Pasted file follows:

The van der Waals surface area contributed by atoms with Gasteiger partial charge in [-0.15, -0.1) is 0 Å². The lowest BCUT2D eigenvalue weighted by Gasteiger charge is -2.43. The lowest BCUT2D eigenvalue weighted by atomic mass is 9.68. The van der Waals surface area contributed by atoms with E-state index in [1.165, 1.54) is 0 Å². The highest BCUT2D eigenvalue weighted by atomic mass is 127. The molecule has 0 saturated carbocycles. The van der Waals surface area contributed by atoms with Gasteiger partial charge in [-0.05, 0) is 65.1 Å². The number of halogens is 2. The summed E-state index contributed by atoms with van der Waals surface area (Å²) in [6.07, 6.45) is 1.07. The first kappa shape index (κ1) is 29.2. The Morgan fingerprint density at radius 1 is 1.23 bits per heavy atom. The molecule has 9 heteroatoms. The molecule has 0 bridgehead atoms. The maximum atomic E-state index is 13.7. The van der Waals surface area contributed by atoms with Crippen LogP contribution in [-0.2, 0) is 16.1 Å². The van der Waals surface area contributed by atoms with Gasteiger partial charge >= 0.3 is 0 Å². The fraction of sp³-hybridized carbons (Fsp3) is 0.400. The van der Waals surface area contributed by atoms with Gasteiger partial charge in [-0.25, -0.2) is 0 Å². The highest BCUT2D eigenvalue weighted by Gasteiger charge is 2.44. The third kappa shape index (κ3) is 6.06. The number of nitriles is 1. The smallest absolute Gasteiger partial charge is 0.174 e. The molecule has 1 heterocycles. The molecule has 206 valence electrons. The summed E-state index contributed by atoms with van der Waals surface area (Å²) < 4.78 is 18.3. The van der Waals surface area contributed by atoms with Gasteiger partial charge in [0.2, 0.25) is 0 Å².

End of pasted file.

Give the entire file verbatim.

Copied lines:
The van der Waals surface area contributed by atoms with Gasteiger partial charge in [-0.15, -0.1) is 0 Å². The lowest BCUT2D eigenvalue weighted by Gasteiger charge is -2.43. The lowest BCUT2D eigenvalue weighted by atomic mass is 9.68. The van der Waals surface area contributed by atoms with E-state index in [1.165, 1.54) is 0 Å². The highest BCUT2D eigenvalue weighted by atomic mass is 127. The molecule has 0 saturated carbocycles. The van der Waals surface area contributed by atoms with Gasteiger partial charge in [-0.05, 0) is 65.1 Å². The number of halogens is 2. The summed E-state index contributed by atoms with van der Waals surface area (Å²) in [6.07, 6.45) is 1.07. The first kappa shape index (κ1) is 29.2. The Morgan fingerprint density at radius 1 is 1.23 bits per heavy atom. The molecule has 9 heteroatoms. The molecule has 0 bridgehead atoms. The maximum atomic E-state index is 13.7. The van der Waals surface area contributed by atoms with Crippen LogP contribution in [-0.2, 0) is 16.1 Å². The van der Waals surface area contributed by atoms with Gasteiger partial charge >= 0.3 is 0 Å². The fraction of sp³-hybridized carbons (Fsp3) is 0.400. The van der Waals surface area contributed by atoms with Gasteiger partial charge in [-0.25, -0.2) is 0 Å². The highest BCUT2D eigenvalue weighted by Gasteiger charge is 2.44. The third kappa shape index (κ3) is 6.06. The number of nitriles is 1. The smallest absolute Gasteiger partial charge is 0.174 e. The molecule has 1 heterocycles. The molecule has 206 valence electrons. The summed E-state index contributed by atoms with van der Waals surface area (Å²) < 4.78 is 18.3. The van der Waals surface area contributed by atoms with Gasteiger partial charge in [0.2, 0.25) is 0 Å².